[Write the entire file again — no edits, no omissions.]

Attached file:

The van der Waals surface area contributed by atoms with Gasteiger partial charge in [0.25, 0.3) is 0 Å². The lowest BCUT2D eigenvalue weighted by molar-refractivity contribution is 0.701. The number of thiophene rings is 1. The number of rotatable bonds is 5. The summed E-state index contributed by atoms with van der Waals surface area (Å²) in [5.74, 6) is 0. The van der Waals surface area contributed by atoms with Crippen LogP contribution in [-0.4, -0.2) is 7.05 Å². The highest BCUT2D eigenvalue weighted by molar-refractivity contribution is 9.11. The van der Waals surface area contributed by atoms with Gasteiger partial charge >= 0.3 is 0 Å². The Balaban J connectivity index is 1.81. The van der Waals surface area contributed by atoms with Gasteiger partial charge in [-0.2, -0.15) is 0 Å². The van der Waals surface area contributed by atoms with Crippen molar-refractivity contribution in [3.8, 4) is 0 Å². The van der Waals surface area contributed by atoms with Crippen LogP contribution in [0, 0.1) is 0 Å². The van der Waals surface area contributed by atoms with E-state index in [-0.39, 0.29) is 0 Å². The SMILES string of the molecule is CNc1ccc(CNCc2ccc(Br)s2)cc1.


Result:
The van der Waals surface area contributed by atoms with Gasteiger partial charge in [0.25, 0.3) is 0 Å². The lowest BCUT2D eigenvalue weighted by molar-refractivity contribution is 0.701. The number of thiophene rings is 1. The number of rotatable bonds is 5. The summed E-state index contributed by atoms with van der Waals surface area (Å²) in [5.74, 6) is 0. The van der Waals surface area contributed by atoms with Crippen LogP contribution in [-0.4, -0.2) is 7.05 Å². The highest BCUT2D eigenvalue weighted by molar-refractivity contribution is 9.11. The van der Waals surface area contributed by atoms with Gasteiger partial charge >= 0.3 is 0 Å². The Balaban J connectivity index is 1.81. The van der Waals surface area contributed by atoms with Gasteiger partial charge in [-0.2, -0.15) is 0 Å². The van der Waals surface area contributed by atoms with Crippen molar-refractivity contribution in [3.8, 4) is 0 Å². The van der Waals surface area contributed by atoms with Crippen LogP contribution in [0, 0.1) is 0 Å². The van der Waals surface area contributed by atoms with E-state index in [-0.39, 0.29) is 0 Å². The SMILES string of the molecule is CNc1ccc(CNCc2ccc(Br)s2)cc1.